I emailed my contact at the cryobank to request they connect our newly discovered donor information to my daughter’s record. Instead I received a response thanking me for the information but saying the cryobank could not confirm this was the correct donor. I was advised to “not count on it.” They offered to call the donor to see if he would be willing to take a DNA test but advised that I shouldn’t hold out hope. 

That was it. I was furious. What were we to do now?

Then I came across DNAngels on TikTok and completed the form on their website, giving a condensed version of my story and preparing to wait the months the site said it might take. To my surprise, I was contacted a couple of days later. Using the information from my daughter’s AncestryDNA report, my team not only located the donor but found more information than I ever thought I would need: his name, his address, his phone number, his mother’s name, and his brother’s name, among other information. I saw photos, and the team sent me links to background checks for the donor and his mother.

I once again emailed the cryobank and asked to confirm that the name I had was the name connected to the new donor number. They informed me they could not confirm the information because the donor had not given consent.

His consent? Really? It was ironic given that I had been inseminated with sperm from a donor other than the one that I consented to when I made my choice and purchases, and it was because the cryobank mislabeled the vials.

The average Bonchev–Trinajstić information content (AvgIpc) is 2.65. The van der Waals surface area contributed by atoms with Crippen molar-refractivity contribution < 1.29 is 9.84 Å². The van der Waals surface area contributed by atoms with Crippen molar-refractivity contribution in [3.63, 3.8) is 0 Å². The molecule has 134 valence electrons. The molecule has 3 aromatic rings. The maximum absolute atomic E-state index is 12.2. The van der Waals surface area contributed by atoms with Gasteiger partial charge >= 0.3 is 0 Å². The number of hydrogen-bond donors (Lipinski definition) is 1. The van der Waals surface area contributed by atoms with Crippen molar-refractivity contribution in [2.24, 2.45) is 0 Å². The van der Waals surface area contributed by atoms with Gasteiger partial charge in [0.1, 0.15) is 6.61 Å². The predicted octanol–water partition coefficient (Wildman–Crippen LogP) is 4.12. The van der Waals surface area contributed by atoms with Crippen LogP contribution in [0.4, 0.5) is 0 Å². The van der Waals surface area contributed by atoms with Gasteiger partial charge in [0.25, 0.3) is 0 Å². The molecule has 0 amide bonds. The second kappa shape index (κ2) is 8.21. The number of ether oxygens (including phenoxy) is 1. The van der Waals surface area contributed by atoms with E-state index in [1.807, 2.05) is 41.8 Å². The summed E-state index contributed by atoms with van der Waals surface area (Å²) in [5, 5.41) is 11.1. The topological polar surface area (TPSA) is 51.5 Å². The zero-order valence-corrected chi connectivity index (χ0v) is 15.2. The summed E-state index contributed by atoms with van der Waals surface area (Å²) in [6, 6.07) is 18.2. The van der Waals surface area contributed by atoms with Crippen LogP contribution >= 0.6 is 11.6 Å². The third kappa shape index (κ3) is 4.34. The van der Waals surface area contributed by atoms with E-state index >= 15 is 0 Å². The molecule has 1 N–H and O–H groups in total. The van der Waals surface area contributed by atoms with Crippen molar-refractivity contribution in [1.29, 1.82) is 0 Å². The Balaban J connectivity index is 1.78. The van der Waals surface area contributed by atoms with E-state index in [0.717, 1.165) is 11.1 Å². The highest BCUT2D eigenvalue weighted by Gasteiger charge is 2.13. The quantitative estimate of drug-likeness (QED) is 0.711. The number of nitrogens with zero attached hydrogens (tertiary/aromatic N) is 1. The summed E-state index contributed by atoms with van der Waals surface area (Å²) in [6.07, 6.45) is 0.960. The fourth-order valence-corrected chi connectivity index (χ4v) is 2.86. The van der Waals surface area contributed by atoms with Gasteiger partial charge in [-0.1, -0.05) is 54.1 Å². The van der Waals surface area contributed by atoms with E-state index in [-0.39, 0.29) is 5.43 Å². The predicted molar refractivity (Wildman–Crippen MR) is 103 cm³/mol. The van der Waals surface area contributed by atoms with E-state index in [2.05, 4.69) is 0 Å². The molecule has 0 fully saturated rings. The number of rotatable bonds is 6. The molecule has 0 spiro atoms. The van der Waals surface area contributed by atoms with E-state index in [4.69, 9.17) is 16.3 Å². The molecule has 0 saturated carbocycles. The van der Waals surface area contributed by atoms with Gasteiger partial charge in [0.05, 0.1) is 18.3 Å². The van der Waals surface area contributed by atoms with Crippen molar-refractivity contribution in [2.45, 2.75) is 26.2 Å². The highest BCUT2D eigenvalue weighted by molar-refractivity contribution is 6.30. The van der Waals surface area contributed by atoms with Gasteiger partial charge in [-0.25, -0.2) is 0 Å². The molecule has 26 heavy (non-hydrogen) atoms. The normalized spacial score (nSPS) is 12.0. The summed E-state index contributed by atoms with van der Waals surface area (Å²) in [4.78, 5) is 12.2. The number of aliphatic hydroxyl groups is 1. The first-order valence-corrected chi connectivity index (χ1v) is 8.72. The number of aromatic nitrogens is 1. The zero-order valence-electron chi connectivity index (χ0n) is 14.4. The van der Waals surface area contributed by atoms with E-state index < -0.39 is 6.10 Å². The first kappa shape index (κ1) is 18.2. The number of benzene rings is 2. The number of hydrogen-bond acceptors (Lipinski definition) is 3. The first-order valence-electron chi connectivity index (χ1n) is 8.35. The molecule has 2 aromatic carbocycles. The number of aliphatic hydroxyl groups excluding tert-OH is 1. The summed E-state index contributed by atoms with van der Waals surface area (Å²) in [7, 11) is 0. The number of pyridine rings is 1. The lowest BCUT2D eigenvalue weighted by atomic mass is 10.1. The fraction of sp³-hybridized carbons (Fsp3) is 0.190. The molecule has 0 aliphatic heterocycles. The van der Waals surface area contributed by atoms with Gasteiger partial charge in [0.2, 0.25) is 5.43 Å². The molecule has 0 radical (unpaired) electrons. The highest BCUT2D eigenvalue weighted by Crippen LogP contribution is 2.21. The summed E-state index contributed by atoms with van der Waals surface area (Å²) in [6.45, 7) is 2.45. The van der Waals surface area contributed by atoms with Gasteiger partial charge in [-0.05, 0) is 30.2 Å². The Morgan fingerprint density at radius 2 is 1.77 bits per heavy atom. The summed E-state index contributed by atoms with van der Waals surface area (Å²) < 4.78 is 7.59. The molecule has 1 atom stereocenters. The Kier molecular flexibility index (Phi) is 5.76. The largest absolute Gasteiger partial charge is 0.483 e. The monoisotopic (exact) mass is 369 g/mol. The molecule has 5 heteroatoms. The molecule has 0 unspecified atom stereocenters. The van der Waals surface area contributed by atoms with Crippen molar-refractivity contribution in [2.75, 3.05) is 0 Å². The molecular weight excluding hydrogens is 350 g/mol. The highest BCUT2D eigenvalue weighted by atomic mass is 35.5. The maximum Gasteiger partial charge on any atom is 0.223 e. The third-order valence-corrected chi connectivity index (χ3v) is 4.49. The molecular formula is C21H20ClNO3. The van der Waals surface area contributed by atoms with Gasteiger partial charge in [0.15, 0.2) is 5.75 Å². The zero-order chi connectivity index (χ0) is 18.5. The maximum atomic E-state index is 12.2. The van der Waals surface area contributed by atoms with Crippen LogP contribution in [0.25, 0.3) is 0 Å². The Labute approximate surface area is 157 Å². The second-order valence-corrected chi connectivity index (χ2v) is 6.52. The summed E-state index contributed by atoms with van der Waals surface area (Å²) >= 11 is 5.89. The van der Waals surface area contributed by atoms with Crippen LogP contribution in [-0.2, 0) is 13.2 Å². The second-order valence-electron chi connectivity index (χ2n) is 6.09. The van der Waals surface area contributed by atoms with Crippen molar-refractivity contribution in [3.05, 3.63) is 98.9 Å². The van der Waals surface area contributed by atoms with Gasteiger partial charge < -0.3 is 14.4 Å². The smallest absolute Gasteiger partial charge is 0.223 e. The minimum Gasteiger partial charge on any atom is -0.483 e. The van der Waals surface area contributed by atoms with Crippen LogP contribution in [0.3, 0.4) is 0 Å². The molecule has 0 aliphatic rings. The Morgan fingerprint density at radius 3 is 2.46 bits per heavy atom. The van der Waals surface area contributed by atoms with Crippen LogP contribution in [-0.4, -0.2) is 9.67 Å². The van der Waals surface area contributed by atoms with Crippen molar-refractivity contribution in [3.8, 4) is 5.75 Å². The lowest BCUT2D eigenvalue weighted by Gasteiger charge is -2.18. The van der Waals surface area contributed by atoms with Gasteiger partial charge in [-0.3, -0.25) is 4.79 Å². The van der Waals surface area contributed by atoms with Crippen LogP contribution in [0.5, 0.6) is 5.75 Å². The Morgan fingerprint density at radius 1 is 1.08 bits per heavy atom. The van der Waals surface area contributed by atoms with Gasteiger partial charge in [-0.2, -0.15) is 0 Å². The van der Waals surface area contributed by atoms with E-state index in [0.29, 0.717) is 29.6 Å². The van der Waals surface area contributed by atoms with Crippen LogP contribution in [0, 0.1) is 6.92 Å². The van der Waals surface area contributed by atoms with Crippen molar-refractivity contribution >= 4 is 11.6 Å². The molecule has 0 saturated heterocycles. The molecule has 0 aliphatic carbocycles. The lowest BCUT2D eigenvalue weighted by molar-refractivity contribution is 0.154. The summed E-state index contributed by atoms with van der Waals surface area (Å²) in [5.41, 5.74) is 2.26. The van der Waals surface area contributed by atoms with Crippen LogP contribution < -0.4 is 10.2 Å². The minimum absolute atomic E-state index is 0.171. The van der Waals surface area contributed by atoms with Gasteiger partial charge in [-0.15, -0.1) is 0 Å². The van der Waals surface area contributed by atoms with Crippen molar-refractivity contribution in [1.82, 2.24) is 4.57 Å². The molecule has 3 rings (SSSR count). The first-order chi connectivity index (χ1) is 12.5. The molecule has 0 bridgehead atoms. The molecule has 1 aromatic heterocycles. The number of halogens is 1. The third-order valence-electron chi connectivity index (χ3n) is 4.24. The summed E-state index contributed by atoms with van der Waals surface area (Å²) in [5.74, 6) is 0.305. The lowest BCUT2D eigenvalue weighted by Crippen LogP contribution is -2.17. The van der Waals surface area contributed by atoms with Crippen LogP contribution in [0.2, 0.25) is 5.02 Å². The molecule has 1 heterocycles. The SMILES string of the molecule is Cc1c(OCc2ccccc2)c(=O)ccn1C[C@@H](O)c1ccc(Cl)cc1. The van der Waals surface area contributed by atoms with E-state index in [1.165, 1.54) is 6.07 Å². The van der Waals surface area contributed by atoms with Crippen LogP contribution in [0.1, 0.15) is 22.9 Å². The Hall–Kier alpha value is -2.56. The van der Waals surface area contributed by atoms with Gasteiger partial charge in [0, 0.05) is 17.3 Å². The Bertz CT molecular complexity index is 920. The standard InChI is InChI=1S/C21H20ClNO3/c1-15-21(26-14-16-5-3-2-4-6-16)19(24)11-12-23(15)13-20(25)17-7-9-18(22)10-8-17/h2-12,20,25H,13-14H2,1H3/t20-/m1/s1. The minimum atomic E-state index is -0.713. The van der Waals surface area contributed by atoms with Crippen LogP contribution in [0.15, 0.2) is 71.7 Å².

I had been living in this untenable place for years and was reaching the end of my ability to cope. But I had the probable donor’s phone number. I had his home address. I had more than I needed to move forward on my own.

Making Contact

It was a Friday evening. I picked up my phone and entered the phone number provided by my DNAngels team into a text message. I typed:

Hi—is this still the number for {first name}?

He confirmed it was and asked who wanted to know.

Hi. I know this is going to be weird but please just hear me out. Once upon a time, you donated to a cryobank. Unfortunately, some of it was mislabeled and sold under a different donor number.

I was unknowingly caught up in the mix up and I gave birth to a beautiful daughter in Feb. of 2005. For the first 13 years, I believed we had the correct health information for her but her donor siblings did DNA testing and she was not a match for them. It was then that I realized she was ‘switched before birth.’

I went on to give some more information and then closed:

She is 18 now and we have been on this five year awful and painful journey of trying to figure out what took place at the cryobank to cause this chain of events. So while I never consented to having your DNA as part of my child, I am so grateful she exists.